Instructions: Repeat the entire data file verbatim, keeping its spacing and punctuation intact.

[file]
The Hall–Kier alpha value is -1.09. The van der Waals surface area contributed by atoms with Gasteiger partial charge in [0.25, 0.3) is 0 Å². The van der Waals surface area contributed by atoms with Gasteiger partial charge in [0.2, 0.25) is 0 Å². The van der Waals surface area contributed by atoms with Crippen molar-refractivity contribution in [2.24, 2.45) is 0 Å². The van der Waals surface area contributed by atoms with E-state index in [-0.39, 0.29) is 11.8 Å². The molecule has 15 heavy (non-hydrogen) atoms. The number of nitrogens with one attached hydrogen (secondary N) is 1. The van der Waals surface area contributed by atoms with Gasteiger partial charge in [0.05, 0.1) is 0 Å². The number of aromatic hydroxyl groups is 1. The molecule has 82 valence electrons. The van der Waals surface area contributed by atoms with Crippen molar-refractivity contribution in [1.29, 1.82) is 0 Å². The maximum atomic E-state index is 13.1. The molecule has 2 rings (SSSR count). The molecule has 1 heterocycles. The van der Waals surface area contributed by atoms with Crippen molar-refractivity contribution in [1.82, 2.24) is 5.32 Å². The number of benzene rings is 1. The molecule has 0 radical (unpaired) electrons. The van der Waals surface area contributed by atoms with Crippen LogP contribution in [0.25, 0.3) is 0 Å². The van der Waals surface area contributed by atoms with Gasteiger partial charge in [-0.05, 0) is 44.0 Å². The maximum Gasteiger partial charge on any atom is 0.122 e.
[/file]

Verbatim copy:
The Hall–Kier alpha value is -1.09. The van der Waals surface area contributed by atoms with Gasteiger partial charge in [0.25, 0.3) is 0 Å². The van der Waals surface area contributed by atoms with Gasteiger partial charge in [0.2, 0.25) is 0 Å². The van der Waals surface area contributed by atoms with Crippen molar-refractivity contribution in [2.24, 2.45) is 0 Å². The van der Waals surface area contributed by atoms with E-state index in [-0.39, 0.29) is 11.8 Å². The molecule has 15 heavy (non-hydrogen) atoms. The number of nitrogens with one attached hydrogen (secondary N) is 1. The van der Waals surface area contributed by atoms with Gasteiger partial charge in [0.05, 0.1) is 0 Å². The number of aromatic hydroxyl groups is 1. The molecule has 82 valence electrons. The van der Waals surface area contributed by atoms with Crippen molar-refractivity contribution in [1.29, 1.82) is 0 Å². The maximum atomic E-state index is 13.1. The molecule has 2 rings (SSSR count). The molecule has 1 heterocycles. The van der Waals surface area contributed by atoms with Crippen molar-refractivity contribution in [1.82, 2.24) is 5.32 Å². The number of benzene rings is 1. The molecule has 0 radical (unpaired) electrons. The van der Waals surface area contributed by atoms with Crippen LogP contribution in [0.25, 0.3) is 0 Å². The van der Waals surface area contributed by atoms with Gasteiger partial charge in [-0.05, 0) is 44.0 Å². The maximum Gasteiger partial charge on any atom is 0.122 e.